A Look at a Leader: Caitlin Church
Born with a cleft lip and palate, Church, who currently works as the coordinator of the Cleft & Craniofacial Anomalies Program at Riley, spent a lot of her childhood at Riley.
Growing up in Warsaw, Indiana, Caitlin Church had her sights set on a specific career: to be a physical therapist at Riley Hospital for Children at IU Health. Born with a cleft lip and palate, Church, who currently works as the coordinator of the Cleft & Craniofacial Anomalies Program at Riley, spent a lot of her childhood at Riley.
“My first surgery was at 4 months old, and I’ve had 16 surgeries total; my last one was at age 16,” recalls Church. “It’s common to have reconstruction well into your high school years, with the majority of the work done by the time the patient graduates high school.”
But Church developed such a strong relationship with the staff at Riley that she was in no hurry to say goodbye—and decided that Riley would be a wonderful place to work when she got older. “Riley was always my family; you form a special bond with your surgeons and craniofacial team,” she says.
So, Church chose to attend the University of Indianapolis to pursue physical therapy. During her sophomore year, however, she hit a crossroads. “I realized I was enjoying my humanities classes a lot more than my science classes, so I switched my major from biology to communications with a concentration in public relations, and a minor in religion,” says Church. “It was a hard choice because my identity had always been wrapped up in being a physical therapist, but I found a new love.”
After graduating in 2010, Church worked as a district executive at the local Boy Scouts of America office, where she built up her communication and management skills. She then became a marketing coordinator at a law firm, where she honed her skills further. Eventually, she went on to become director of operations at a landscaping company.
Though she was happy with her work, a friendly lunch with the former program coordinator for the Cleft & Craniofacial Anomalies program changed the course of her career. “She told me she was getting ready to retire and asked if I would apply for her position,” explains Church. “She was instrumental to the program for so many years—in fact, she was the one that my parents talked to when coordinating everything for me—so it was one of those circle-of-life things.”
Church applied for the position, and in November 2014, she started as the new coordinator for the program, which is one of the largest cleft and craniofacial programs in the country with about 2,000 patients in active treatment.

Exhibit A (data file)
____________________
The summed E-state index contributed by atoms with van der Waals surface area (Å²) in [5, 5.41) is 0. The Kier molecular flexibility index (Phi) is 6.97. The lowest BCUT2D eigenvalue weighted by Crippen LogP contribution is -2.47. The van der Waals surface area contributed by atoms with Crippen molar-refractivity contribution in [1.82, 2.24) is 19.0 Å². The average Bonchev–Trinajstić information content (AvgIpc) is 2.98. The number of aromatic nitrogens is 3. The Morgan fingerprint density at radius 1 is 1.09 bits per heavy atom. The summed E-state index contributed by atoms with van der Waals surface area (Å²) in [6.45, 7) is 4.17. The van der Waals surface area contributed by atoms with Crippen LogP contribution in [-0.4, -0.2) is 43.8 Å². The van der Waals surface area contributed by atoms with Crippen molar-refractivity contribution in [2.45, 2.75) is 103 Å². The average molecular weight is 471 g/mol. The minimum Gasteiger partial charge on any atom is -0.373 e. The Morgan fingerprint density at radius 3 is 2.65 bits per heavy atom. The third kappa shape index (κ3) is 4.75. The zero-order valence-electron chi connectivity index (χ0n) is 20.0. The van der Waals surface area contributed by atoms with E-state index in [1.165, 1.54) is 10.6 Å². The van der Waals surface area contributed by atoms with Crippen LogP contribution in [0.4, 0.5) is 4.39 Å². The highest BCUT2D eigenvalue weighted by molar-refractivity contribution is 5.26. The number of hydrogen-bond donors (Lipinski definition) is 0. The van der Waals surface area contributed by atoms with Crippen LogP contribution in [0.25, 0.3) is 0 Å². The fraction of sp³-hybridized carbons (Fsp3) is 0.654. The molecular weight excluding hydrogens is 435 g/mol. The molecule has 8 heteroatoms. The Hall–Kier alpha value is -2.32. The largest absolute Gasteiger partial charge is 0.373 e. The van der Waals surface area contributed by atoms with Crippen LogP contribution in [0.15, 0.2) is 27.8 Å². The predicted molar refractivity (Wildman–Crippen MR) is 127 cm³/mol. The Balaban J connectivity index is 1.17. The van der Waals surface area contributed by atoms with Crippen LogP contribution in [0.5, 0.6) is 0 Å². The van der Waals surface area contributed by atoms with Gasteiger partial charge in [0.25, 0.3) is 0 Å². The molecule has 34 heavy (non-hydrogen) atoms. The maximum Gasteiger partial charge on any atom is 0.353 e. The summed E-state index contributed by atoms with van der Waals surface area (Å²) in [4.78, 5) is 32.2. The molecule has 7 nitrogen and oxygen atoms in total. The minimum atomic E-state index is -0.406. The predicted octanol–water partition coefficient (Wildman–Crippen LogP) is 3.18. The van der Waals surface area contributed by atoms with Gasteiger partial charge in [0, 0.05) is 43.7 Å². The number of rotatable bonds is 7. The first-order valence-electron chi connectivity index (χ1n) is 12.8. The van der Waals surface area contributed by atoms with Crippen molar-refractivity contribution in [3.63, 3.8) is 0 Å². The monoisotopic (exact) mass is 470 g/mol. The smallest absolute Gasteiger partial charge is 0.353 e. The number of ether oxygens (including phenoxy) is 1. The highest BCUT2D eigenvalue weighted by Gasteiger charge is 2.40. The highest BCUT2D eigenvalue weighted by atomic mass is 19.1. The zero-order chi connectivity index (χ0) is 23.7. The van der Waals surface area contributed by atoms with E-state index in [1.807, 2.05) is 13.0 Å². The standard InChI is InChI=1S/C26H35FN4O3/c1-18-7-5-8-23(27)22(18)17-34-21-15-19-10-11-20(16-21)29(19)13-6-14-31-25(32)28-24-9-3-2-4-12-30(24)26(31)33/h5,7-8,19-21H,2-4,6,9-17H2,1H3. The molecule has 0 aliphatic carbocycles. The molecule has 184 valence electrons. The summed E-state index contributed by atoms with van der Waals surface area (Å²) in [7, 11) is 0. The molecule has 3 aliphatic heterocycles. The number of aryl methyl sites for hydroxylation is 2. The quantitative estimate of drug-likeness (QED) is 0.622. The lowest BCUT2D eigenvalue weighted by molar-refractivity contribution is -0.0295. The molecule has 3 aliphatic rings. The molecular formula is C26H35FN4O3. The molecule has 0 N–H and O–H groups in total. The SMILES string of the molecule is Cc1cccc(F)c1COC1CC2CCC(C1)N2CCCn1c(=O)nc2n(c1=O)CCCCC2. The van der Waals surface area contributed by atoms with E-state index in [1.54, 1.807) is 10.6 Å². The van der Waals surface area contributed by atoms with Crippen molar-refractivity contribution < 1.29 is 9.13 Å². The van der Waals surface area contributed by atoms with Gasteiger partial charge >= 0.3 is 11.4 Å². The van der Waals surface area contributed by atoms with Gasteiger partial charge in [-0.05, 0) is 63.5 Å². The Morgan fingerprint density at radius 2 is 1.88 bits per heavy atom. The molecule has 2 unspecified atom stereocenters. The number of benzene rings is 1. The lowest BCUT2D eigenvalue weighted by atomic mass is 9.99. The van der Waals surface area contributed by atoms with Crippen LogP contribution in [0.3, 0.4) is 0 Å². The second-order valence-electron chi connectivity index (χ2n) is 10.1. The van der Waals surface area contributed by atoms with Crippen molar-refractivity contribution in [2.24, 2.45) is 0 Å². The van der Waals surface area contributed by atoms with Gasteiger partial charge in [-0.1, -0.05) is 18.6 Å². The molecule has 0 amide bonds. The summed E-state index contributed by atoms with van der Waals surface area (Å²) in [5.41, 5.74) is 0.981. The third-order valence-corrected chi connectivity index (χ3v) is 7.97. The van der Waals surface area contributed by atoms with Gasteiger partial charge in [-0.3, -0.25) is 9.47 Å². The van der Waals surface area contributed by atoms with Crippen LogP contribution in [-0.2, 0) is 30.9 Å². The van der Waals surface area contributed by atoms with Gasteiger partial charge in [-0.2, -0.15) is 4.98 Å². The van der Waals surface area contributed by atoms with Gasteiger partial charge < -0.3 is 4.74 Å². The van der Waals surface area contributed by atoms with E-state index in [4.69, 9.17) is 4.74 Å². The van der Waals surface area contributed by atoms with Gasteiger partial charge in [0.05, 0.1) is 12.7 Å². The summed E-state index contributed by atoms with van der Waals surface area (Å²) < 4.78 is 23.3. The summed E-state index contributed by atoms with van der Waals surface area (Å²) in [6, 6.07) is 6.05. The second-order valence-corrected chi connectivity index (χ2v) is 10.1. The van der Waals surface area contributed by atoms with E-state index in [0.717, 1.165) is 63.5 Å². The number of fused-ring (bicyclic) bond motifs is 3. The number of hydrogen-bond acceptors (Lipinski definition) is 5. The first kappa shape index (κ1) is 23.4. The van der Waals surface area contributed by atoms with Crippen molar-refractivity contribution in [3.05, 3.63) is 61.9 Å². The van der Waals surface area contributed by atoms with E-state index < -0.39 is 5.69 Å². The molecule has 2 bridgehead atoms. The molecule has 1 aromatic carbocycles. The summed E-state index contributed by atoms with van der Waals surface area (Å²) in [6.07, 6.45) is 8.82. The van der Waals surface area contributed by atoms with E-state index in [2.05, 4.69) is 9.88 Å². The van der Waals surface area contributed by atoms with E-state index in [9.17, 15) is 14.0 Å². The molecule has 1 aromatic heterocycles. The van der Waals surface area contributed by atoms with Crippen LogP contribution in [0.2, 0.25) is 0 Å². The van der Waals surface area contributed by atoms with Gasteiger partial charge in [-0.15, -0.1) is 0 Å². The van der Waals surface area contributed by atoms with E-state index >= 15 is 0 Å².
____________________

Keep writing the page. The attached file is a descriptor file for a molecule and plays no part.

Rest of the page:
The role was a fit right away. Not only did Church bring her professional skills to the job, but she also brought her patient perspective, which makes her particularly sensitive to what the kids and their parents are going through. “It’s very emotional for me. Though I try not to take my work home, it’s not just a job for me—it’s incredibly personal,” says Church.
These days, Church has fully transitioned from patient to coordinator and she takes great pride in helping families understand their diagnoses and treatments, and in planning their clinic visits. “I work with a team of about 40 individuals, which includes physicians, therapists, and other healthcare specialists—and my role is to be the glue that holds everything together,” says Church. “In addition to making the clinic schedule, I coordinate our educational conferences, fundraising, and all other administrative functions related to the program.”
She also enjoys sharing her own story. “I’ve always been happy to talk about my cleft lip and palate so when people ask, I tell them: ‘That’s why I’m here. It’s a passion of mine to explain it to people,’” says Church. “It’s great to see parents’ eyes get big when I tell them I was a Riley kid too—and this is what it looks like nearly 30 years down the road. I hope that alleviates some fear, and helps them understand it will be okay.”
While Church can relate to that uncertainty, she credits her parents and her Riley team for helping her grow into the confident person that she is today. “My parents were instrumental in how I viewed my cleft lip and palate,” says Church. “From the get-go they said to me: ‘There’s nothing wrong with you. You just have to go to the doctor more often and have some surgeries.’”
Church also benefited from going to Riley’s Camp About Face when she was a child. “It is a weeklong summer camp for kids ages 8 to 18 with cleft or craniofacial anomalies,” explains Church. “You spend time together, swap stories and share advice, and realize you’re not the only one. It’s incredible to be around 30 other kids in the same situation.” Church attended the camp for 10 summers as a camper, and returned as a mentor when she was in college. Now, as part of her job, she helps coordinate the camp, and is determined to do what she can to make it as positive an experience for kids now as it was for her in her youth.
A saying that Church learned at camp continues to hold true for her: what makes people different makes them beautiful. “Having a cleft lip and palate has made me a stronger person and it’s given me a lot more empathy for others,” explains Church. “Yes, it’s life altering and a challenge but it’s made me who I am and I wouldn’t want it any other way.”
-- By Rachel Rabkin Peachman